Seeds of South Australia
Isopogon ceratophyllus (Proteaceae)
Horny Cone-bush
List of species for Isopogon
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Seed collecting:
January to December
Herbarium regions:
Northern Lofty, Murray, Southern Lofty, Kangaroo Island, South Eastern
NRM regions:
Adelaide and Mount Lofty Ranges, Kangaroo Island, South East
IBRA regions
Mount Gambier (SVP02)Southern Volcanic Plain
 Least Concern
Bridgewater (NCP01)Naracoorte Coastal Plain
 Least Concern
Glenelg Plain (NCP02) 
 Least Concern
Lucindale (NCP03) 
 Least Concern
Tintinara (NCP04) 
 Least Concern
Kangaroo Island (KAN01)Kanmantoo
 Least Concern
Fleurieu (KAN02) 
 Least Concern   [fire responsive; PC affteced]
Mount Lofty Ranges (FLB01)Flinders Lofty Block
 Least Concern   [fire responsive sp; PC affected, large areas of dieback seen in Aldinga Scrub]
Murray Mallee (MDD02)Murray Darling Depression
 Rare   (IUCN: RA d(i,ii))   [edge of range]
Murray Lakes and Coorong (MDD03) 
 Least Concern
Lowan Mallee (MDD04) 
 Least Concern
Wimmera (MDD05) 
 Rare   (IUCN: RA d(ii))   [edge of range]
RSCA map:
Regional Species Conservation Assessments per IBRA subregion. Please click the thumbnail map.
AVH map:
Australian distribution map (external link)
SA Census:
Census of South Australian plants (external link)     [genus Isopogon]
Name derivation:
Isopogon from the Greek 'isos' meaning equal and 'pogon' meaning beard; alluding to the tufts of hairs at the apex of the perianth segments. Ceratocarpa from the Greek 'keras' meaning horn and 'phyllum' meaning a leaf; referring to the stiff antler-like leaves.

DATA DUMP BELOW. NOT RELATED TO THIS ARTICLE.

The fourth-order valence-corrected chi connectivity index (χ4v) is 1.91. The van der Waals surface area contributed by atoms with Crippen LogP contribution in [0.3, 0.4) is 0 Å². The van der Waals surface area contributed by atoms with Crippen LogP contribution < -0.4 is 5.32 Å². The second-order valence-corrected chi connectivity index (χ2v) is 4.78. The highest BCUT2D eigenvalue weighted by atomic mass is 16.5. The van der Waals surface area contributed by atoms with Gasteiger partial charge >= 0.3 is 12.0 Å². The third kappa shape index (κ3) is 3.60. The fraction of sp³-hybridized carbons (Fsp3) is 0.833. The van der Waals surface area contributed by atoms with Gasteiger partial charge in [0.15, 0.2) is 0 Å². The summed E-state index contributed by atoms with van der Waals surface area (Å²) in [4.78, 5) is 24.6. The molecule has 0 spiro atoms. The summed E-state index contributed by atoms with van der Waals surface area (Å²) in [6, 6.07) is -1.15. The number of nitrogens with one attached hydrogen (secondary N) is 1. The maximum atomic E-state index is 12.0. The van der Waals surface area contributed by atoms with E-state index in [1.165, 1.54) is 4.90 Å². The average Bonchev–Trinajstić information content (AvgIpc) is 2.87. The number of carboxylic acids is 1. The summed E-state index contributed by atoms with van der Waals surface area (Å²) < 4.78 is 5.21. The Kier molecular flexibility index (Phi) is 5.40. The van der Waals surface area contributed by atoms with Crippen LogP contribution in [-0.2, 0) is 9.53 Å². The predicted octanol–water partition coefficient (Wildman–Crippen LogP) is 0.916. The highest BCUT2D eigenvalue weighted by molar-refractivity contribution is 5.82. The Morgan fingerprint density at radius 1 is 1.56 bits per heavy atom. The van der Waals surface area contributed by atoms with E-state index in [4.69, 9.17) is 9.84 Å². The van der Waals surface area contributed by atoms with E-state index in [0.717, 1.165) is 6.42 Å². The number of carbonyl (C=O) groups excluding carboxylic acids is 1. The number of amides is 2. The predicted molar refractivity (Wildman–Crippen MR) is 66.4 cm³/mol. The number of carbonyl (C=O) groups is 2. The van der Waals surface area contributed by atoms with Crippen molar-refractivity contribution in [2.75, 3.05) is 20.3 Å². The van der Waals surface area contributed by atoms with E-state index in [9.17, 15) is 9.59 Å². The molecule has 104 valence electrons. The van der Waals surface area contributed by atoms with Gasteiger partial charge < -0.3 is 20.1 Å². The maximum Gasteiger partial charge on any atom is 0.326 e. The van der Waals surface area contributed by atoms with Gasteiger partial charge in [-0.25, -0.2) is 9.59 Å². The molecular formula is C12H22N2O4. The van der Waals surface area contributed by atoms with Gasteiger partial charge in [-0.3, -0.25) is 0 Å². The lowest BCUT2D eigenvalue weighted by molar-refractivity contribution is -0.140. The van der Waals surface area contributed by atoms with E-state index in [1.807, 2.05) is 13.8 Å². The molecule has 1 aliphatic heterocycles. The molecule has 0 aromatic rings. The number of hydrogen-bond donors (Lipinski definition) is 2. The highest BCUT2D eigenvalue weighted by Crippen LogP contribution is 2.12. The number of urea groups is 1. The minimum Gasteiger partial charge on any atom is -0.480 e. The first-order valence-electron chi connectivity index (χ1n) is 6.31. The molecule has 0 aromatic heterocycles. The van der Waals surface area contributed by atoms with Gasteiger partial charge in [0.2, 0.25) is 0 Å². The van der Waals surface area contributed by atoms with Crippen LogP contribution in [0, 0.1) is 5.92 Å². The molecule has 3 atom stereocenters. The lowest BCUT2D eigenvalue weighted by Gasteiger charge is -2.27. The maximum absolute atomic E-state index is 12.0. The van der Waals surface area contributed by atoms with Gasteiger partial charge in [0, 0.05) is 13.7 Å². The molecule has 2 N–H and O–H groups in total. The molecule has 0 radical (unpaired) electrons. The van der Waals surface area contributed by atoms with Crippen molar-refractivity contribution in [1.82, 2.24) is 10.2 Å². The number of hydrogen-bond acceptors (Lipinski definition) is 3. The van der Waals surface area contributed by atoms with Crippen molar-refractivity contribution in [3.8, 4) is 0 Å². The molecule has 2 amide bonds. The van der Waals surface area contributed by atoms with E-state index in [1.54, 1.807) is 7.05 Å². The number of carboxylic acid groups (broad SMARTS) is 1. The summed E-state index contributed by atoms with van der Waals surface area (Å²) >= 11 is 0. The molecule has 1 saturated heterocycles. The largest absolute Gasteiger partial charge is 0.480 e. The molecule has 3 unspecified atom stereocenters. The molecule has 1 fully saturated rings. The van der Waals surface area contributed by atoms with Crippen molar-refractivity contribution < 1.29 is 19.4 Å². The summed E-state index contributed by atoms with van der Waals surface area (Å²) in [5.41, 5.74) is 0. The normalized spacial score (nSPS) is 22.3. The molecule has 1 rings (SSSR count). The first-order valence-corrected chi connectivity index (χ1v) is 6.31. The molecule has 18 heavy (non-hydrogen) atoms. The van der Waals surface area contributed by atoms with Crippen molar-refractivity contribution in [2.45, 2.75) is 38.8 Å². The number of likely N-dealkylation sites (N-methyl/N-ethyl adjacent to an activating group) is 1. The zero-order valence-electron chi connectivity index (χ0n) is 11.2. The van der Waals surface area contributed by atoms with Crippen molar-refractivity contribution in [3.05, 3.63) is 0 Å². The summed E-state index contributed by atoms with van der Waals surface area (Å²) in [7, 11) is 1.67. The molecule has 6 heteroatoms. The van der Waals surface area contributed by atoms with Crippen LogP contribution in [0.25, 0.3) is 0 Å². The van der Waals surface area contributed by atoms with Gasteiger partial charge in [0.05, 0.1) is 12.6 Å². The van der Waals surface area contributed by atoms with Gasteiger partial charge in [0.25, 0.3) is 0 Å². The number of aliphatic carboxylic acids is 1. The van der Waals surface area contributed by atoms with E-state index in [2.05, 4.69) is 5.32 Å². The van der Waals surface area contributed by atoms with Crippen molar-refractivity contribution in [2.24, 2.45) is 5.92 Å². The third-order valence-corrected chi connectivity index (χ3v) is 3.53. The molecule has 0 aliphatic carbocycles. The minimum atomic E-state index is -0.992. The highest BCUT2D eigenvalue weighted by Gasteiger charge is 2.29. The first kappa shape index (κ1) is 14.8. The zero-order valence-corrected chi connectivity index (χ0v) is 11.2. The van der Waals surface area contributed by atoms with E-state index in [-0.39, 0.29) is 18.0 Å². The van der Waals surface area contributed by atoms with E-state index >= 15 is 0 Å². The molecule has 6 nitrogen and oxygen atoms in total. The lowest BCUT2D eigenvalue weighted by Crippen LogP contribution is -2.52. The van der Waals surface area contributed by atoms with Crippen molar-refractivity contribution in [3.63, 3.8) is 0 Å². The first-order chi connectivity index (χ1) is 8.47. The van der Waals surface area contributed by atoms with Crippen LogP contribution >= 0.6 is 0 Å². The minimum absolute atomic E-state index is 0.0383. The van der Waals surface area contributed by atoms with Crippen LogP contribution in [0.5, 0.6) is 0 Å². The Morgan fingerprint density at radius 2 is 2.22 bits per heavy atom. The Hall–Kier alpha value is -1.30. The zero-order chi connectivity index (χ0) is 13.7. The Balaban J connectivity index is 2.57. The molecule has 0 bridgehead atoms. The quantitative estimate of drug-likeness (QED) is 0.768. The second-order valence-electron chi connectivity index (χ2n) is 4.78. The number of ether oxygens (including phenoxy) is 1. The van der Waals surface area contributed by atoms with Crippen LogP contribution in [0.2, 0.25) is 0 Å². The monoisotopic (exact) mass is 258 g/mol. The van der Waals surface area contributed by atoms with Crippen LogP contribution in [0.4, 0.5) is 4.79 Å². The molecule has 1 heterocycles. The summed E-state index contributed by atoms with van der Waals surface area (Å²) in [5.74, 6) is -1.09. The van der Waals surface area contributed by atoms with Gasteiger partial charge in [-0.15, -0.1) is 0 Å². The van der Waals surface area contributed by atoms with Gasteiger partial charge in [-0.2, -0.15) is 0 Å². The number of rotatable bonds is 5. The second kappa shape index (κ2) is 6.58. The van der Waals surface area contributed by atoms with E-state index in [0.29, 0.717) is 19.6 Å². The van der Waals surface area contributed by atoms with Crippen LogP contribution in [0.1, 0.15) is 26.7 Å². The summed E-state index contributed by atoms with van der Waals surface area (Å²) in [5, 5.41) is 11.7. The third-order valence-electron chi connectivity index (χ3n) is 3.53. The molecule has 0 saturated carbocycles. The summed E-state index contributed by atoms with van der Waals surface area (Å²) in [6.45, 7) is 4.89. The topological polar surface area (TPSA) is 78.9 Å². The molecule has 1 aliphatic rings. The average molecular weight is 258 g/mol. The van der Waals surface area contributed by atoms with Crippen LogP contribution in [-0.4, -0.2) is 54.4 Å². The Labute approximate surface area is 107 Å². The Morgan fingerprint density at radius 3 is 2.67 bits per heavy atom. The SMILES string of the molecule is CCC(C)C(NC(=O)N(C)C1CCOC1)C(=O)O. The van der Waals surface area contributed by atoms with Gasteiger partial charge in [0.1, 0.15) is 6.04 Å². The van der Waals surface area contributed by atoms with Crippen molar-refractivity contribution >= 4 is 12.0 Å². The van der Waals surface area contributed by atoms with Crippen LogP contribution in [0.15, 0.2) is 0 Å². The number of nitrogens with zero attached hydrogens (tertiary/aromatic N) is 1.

Distribution:
Found on Kangaroo Island, southern Mount Lofty Ranges and the South-east in South Australia, growing on sand, rarely sandy clay, in sclerophyllous shrubland, woodland and forest. Also found in Victoria and Tasmania.
Status:
Native. Common in South Australia. Common in Victoria. Rare in Tasmania.
Plant description:
Small prickly shrub to 65 cm with a thick woody rootstock that forms dense, spiky tufts leaves. Leaves are crowded, rigid, to 8 cm long with stalks that are flattened and at least as long as the blade. The blades are arranged or divided into 2 or 3 narrow lobes ending in a pungent point. Inflorescence mostly terminal consisting of dense globular cones of yellow flowers. Flowering between July and January.
Fruit type:
Greyish brown cone to 2 cm diameter.
Seed type:
Dark brown nut to 4 mm long and 1.5 mm wide, covered in dense long creamy hairs.
Embryo type:
Investing.
Seed collecting:
Collect cones that are matured, turning brown, to ensure mature seed. Be care fully when collecting the cones as the plant is very prickly. Wear gloves is recommended.
Seed cleaning:
Place the cones in a tray and leave to dry for 2 weeks. Then rub the dried heads with a rubber bung to dislodge the fruits. Use a sieve to separate any unwanted material. Seeds are enclosed in the hard fruit and can be stored as is. Store the fruit with a desiccant such as dried silica beads or dry rice, in an air tight container in a cool and dry place.
Seed viability:
From one collection, the seed viability was average, at 65%.
Seed germination:
Seeds are non-dormant, viable seed should germinate readily.
Seeds stored:
LocationNo. of seeds
(weight grams)
Number
of plants
Date
collected
Collection number
Collection location
Date
stored
% ViabilityStorage
temperature
BGA 
MSB
4500 (29.5 g)
4500 (29.5 g)
20+11-Apr-2006KHB61
Southern Lofty
1-Aug-200765%-18°C
Location: BGA — the seeds are stored at the Adelaide Botanic Gardens, MSB — the seeds are stored at the Millennium Seed Bank, Kew, England.
Number of plants: This is the number of plants from which the seeds were collected.
Collection location: The Herbarium of South Australia's region name.
% Viability: Percentage of filled healthy seeds determined by a cut test or x-ray.